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That sky!

That rainbow,

Wonderful photos Kirkie
 

VNwalking

Wandering in big circles
Camino(s) past & future
Francés ('14/'15)
San Olav/CF ('16)
Baztanés/CF ('17)
Ingles ('18)
Vasco/CF/Invierno ('19)
Annette said what I was thinking.
Just wow, @kirkie .
And the bug and bee houses touch my heart. We humans make the world so difficult for them, not aware that they are such important members of the family of living beings. Wonderful.
 
Camino(s) past & future
Camino Frances 2005,2008,2010,2015.camino Portuguese 2007 .primativo2012.camino Norte 2009.sjpdp to finisterre and muxia 2007. Le Puy to jpdp 2006. Via francigena vercelli to Lucca 2014. Lucca to Rome 2016.

Icacos

Veteran Member
Camino(s) past & future
Camino Frances (2013)
My sister said last Sunday that the snow had begun for her area - Dawson Creek. Your photo looks to be showing a crisp autumn day.
Snow now in Dawson Creek sounds about right; their winter is much more severe than ours.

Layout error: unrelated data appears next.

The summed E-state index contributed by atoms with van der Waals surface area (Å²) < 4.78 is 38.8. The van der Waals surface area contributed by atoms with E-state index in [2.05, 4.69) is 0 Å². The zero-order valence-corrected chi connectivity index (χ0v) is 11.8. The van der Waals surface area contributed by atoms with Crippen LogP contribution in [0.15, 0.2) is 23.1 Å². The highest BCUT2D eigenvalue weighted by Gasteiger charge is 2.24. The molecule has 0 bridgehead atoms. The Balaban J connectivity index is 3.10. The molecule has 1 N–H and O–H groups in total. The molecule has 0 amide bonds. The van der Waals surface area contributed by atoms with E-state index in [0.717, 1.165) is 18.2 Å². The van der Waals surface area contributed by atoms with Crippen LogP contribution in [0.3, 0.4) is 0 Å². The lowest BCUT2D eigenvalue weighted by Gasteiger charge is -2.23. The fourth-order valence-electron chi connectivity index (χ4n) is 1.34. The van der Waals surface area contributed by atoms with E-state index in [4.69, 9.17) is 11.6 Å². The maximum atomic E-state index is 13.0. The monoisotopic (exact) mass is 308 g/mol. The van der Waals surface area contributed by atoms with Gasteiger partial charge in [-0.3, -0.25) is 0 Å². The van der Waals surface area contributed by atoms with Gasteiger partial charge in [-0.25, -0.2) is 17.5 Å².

Yes, ours was a crisp day, with a cold wind blowing. I tried sitting for a while to soak up the sun, but had to keep walking to stay warm.
 

Icacos

Veteran Member
Camino(s) past & future
Camino Frances (2013)

VNwalking

Wandering in big circles
Camino(s) past & future
Francés ('14/'15)
San Olav/CF ('16)
Baztanés/CF ('17)
Ingles ('18)
Vasco/CF/Invierno ('19)
@VNwalking, I’m guessing this is part of the Diwali Festival of Lights?
No, at least not directly — this is a different country and a very different culture.
What is being celebrated?
There are mythical reasons and practical ones. Practically, it's the end of the rainy seaon.